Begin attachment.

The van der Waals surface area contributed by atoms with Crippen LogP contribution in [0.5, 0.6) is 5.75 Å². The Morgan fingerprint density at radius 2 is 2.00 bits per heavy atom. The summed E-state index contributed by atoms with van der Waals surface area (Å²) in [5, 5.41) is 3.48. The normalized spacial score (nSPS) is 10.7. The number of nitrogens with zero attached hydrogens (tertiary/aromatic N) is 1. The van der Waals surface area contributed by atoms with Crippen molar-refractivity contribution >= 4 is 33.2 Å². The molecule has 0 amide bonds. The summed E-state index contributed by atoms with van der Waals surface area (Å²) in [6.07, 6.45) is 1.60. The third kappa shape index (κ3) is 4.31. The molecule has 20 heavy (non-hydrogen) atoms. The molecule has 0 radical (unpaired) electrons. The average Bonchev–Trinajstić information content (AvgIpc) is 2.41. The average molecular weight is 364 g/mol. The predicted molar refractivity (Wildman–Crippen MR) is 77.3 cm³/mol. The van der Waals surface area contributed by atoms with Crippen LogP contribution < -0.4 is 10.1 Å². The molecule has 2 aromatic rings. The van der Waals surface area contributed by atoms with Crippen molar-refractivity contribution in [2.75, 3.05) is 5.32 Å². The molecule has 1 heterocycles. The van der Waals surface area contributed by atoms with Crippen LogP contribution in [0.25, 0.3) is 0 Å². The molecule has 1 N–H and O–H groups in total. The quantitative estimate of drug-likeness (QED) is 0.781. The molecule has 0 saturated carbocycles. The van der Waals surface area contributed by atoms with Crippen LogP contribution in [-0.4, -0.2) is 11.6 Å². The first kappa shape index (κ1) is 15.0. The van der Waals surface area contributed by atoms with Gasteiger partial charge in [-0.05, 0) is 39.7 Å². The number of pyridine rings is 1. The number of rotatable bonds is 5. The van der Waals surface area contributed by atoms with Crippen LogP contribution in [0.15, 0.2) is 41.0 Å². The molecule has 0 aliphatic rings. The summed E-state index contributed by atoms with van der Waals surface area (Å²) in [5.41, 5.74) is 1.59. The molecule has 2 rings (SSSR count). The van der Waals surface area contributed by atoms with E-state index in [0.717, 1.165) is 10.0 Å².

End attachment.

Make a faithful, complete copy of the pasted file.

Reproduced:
The van der Waals surface area contributed by atoms with Crippen LogP contribution in [0.5, 0.6) is 5.75 Å². The Morgan fingerprint density at radius 2 is 2.00 bits per heavy atom. The summed E-state index contributed by atoms with van der Waals surface area (Å²) in [5, 5.41) is 3.48. The normalized spacial score (nSPS) is 10.7. The number of nitrogens with zero attached hydrogens (tertiary/aromatic N) is 1. The van der Waals surface area contributed by atoms with Crippen molar-refractivity contribution >= 4 is 33.2 Å². The molecule has 0 amide bonds. The summed E-state index contributed by atoms with van der Waals surface area (Å²) in [6.07, 6.45) is 1.60. The third kappa shape index (κ3) is 4.31. The molecule has 20 heavy (non-hydrogen) atoms. The molecule has 0 radical (unpaired) electrons. The average Bonchev–Trinajstić information content (AvgIpc) is 2.41. The average molecular weight is 364 g/mol. The predicted molar refractivity (Wildman–Crippen MR) is 77.3 cm³/mol. The van der Waals surface area contributed by atoms with Crippen LogP contribution < -0.4 is 10.1 Å². The molecule has 2 aromatic rings. The van der Waals surface area contributed by atoms with Crippen molar-refractivity contribution in [2.75, 3.05) is 5.32 Å². The molecule has 1 heterocycles. The van der Waals surface area contributed by atoms with Crippen LogP contribution in [0.25, 0.3) is 0 Å². The molecule has 1 N–H and O–H groups in total. The quantitative estimate of drug-likeness (QED) is 0.781. The molecule has 0 saturated carbocycles. The van der Waals surface area contributed by atoms with Crippen LogP contribution in [-0.4, -0.2) is 11.6 Å². The first kappa shape index (κ1) is 15.0. The van der Waals surface area contributed by atoms with Gasteiger partial charge in [-0.05, 0) is 39.7 Å². The number of pyridine rings is 1. The number of rotatable bonds is 5. The van der Waals surface area contributed by atoms with Crippen LogP contribution in [0.15, 0.2) is 41.0 Å². The molecule has 0 aliphatic rings. The summed E-state index contributed by atoms with van der Waals surface area (Å²) in [5.41, 5.74) is 1.59. The molecule has 2 rings (SSSR count). The van der Waals surface area contributed by atoms with E-state index in [0.717, 1.165) is 10.0 Å².